Pain from Spain

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Will the situation in Spain cause the markets to go substantially lower before the end of the year?

Yes
45
63%
No
26
37%
 
Total votes: 71

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Jahbulon
Posts: 3901
Joined: Wed Nov 17, 2010 1:22 pm

Pain from Spain

Post by Jahbulon »

Will the situation in Spain cause the markets to go substantially lower before the end of the year?

Yes
No

User avatar
Jahbulon
Posts: 3901
Joined: Wed Nov 17, 2010 1:22 pm

Re: Pain from Spain

Post by Jahbulon »

I have a feeling the debt auction will go well tomorrow. The ECB won't let this one be bad. BUT.....this story we are hearing about Spain being okay is the exact same story, almost word for word, they said about Greece. But Spain is a whole lot bigger than Greece.

How many Lehman's would it take to equal Spain? Hmmmmmm........

Oh, and don't forget their good buddy Italy. They won't go solo. They will go down together.

Just my humble opinion.

BodhiDrool
Posts: 121
Joined: Mon Aug 01, 2011 1:12 pm

Re: Pain from Spain

Post by BodhiDrool »

Jahb, what happens if/when Germany leaves EU?

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Jahbulon
Posts: 3901
Joined: Wed Nov 17, 2010 1:22 pm

Re: Pain from Spain

Post by Jahbulon »

Not sure. Its gonna be ugly either way. They have passed the point of no return - IMHO.

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flight23
Posts: 1342
Joined: Mon Jul 26, 2010 10:47 am

Re: Pain from Spain

Post by flight23 »

Germany cant "leave the EU." If they do, the EU dissolves and everyone goes their own way. Either the EU breaks into two parts, decides to subsidize the poorly performing countries, or ejects the poorly performing countries.
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Reese99
Posts: 142
Joined: Tue Jul 20, 2010 3:26 pm

Re: Pain from Spain

Post by Reese99 »

Given how freely the fiat currency is flowing these days, I'd have to bet on Germany continuing to subsidize the poorly performing countries. Seems to me that the central banks can print their money, buying their own bonds (writing an IOU to themselves) with no repercussions (since all the other central banks are doing it too, and the relative positions seem to be keeping abreast of one another). They then use their newly printed fiat currency to buy real assets, seize assets through foreclosures, etc. and then, when people finally lose all faith in the fiat currency, they'll own everything of any worth. From that basis, they can establish a new currency backed by whatever assets they happened to amass.

Of course, in the meantime, the little guys get crushed under inflation and see all their savings turned into so much worthless paper. Even if things collapse into anarchy and rioting (and I certainly hope it never does), it's the little guys who will suffer and die from it all. The central bankers/planners will sit in their ivory towers, safe from all the plebeian noise on the streets below.

So, in the short to medium term, I see the financial giants of the world playing stupid fiat games to perpetuate the 'norm', with the risk-free bullish markets that come with that. In the long term, buy physical metals, and anything else you think might make good bartering material. Whiskey and cigarettes seem like good ideas to me.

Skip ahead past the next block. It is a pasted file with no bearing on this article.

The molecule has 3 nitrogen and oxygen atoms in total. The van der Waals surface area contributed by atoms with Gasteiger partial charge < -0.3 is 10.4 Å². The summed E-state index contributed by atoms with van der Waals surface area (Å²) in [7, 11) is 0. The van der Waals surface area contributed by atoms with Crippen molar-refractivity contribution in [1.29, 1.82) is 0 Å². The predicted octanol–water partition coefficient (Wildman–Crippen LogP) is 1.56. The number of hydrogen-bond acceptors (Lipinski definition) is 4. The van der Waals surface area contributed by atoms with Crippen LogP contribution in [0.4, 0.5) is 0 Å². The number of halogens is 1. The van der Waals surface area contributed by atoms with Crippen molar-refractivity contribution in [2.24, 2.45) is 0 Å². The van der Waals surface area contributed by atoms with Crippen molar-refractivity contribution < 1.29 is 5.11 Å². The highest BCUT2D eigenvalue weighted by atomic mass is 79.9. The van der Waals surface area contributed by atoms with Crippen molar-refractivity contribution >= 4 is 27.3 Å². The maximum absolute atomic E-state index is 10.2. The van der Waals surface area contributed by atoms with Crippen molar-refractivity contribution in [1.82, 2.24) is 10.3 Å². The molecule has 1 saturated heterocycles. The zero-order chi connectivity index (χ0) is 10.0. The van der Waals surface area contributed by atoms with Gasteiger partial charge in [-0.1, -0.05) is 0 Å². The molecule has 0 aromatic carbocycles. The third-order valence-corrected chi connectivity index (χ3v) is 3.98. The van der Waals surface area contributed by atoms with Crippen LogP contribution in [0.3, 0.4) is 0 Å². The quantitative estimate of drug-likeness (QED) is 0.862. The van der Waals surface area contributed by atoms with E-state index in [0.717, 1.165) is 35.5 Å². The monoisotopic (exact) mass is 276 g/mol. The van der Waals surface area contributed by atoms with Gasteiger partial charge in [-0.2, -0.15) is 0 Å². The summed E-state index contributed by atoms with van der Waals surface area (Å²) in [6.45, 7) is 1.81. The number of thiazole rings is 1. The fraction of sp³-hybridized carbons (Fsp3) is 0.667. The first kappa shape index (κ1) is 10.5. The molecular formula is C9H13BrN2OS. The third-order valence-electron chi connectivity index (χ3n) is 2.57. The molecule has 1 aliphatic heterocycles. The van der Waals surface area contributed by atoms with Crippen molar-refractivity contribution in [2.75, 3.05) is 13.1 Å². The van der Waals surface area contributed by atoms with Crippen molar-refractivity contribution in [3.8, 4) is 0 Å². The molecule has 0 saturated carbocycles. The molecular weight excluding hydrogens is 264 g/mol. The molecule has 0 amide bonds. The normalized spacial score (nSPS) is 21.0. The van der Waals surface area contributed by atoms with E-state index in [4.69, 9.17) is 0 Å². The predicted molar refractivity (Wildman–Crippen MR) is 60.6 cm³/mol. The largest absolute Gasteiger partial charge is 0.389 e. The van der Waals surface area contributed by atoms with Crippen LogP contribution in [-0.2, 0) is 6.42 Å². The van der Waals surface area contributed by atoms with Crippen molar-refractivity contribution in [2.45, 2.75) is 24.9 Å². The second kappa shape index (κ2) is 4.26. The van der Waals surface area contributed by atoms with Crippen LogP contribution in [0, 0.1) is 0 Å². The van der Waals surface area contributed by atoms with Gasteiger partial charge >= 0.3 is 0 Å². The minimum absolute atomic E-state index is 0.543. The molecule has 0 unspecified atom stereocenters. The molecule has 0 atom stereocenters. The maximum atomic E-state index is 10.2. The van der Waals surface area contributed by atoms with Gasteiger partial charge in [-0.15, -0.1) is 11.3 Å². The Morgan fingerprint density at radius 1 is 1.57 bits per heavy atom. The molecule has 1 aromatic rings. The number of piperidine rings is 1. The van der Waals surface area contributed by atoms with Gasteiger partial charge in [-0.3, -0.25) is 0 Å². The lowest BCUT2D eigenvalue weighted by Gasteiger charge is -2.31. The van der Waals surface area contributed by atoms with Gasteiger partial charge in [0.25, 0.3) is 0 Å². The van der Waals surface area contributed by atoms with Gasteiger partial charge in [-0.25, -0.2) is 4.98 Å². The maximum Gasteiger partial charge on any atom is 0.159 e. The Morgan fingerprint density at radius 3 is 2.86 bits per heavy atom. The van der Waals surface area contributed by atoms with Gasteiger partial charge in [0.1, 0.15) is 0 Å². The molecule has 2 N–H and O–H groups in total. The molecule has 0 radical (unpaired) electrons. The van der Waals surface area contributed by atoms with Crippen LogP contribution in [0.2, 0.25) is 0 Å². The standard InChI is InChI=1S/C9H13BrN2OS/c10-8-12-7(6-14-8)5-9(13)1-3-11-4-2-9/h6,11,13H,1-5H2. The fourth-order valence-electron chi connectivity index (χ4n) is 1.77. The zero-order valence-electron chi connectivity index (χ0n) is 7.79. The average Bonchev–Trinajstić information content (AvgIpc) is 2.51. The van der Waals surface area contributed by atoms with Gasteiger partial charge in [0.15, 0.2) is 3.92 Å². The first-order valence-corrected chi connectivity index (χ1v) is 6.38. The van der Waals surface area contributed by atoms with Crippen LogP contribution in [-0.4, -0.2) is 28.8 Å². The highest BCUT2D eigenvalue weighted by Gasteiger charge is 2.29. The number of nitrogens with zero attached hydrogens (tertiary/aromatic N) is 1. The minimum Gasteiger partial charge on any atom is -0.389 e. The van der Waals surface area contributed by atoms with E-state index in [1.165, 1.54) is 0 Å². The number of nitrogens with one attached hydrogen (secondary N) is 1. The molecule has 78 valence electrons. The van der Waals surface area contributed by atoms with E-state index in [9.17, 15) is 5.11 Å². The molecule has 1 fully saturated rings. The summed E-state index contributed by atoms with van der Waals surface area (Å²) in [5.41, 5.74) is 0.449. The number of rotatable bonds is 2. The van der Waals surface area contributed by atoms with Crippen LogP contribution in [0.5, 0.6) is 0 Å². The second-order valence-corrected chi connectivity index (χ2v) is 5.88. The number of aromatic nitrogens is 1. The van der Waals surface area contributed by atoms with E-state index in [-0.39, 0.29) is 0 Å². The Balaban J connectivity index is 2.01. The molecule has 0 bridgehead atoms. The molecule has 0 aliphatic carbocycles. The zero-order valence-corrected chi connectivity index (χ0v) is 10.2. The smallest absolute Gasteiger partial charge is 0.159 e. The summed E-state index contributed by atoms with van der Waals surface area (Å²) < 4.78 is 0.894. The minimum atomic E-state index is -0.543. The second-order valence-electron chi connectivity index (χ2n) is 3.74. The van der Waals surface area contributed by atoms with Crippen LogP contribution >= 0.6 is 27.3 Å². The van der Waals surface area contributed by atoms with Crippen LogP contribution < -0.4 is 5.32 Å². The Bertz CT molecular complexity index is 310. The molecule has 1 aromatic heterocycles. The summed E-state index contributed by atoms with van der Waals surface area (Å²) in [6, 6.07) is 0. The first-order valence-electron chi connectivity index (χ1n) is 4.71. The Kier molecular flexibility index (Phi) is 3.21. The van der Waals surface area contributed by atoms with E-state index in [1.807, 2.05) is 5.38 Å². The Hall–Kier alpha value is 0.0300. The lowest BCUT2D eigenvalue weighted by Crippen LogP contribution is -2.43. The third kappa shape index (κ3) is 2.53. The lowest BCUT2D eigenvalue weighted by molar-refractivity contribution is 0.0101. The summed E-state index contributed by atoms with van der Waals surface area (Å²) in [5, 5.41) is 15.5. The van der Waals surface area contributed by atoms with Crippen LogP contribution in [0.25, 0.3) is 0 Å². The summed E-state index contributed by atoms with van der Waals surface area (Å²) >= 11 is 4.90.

And remember, the best hedge against inflation (or currency being devalued into nothingness) is debt.

(Disclaimer: I make no claims that anyone following my words will prosper or end up any better off than they would if they spent all their money on iPad apps and Little Debby oatmeal cookies. Please do your own research, make your own predictions, and brazenly share them somewhere online so your future employers can wonder what the hell you were thinking when you put that on the web.)

BodhiDrool
Posts: 121
Joined: Mon Aug 01, 2011 1:12 pm

Re: Pain from Spain

Post by BodhiDrool »

Reese, very good point about debt, just a bit scary for a mostly debt free person to get themselves into.

skiehawk11
Posts: 2116
Joined: Wed Jan 05, 2011 2:32 pm

Re: Pain from Spain

Post by skiehawk11 »

Reese,

Your statement that debt is the best hedge against inflation is brilliant. You might as well use inflation to your advantage if you have to.

Of course, there is good debt management and bad debt management. If someone is seriously thinking of doing this they need to be able to revert to savings quickly when interest rates increases (aka - lower inflation).

User avatar
flight23
Posts: 1342
Joined: Mon Jul 26, 2010 10:47 am

Re: Pain from Spain

Post by flight23 »

Yep... as long as your job is secure and you wont have a problem making payments, NOW is the time to get the biggest most ridiculous house you can afford with a big fat 15 year mortgage at 2.875% or 30 year at 3.5%.

Im looking at refinancing right now for the freaking 4th time in 4 years (2 for our old house, now a rental). For those in VA I learned something interesting today.. you can refinance with the same lender as your original loan in VA and avoid paying transfer taxes. If another lender has a better rate then you have to weigh which is better, but it is nice to know.
@GlobalCollapse on Twitter
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Fund Prices2022-08-18

FundPriceDayYTD
G $17.00 0.01% 1.56%
F $19.04 0.12% -8.83%
C $65.31 0.24% -9.23%
S $70.24 0.46% -15.82%
I $33.59 -0.29% -14.83%
L2065 $13.10 0.09% -11.96%
L2060 $13.10 0.09% -11.95%
L2055 $13.11 0.09% -11.94%
L2050 $26.96 0.08% -10.22%
L2045 $12.37 0.08% -9.53%
L2040 $45.43 0.07% -8.77%
L2035 $12.08 0.07% -7.94%
L2030 $40.50 0.06% -7.05%
L2025 $11.67 0.05% -4.74%
Linc $23.00 0.03% -2.07%

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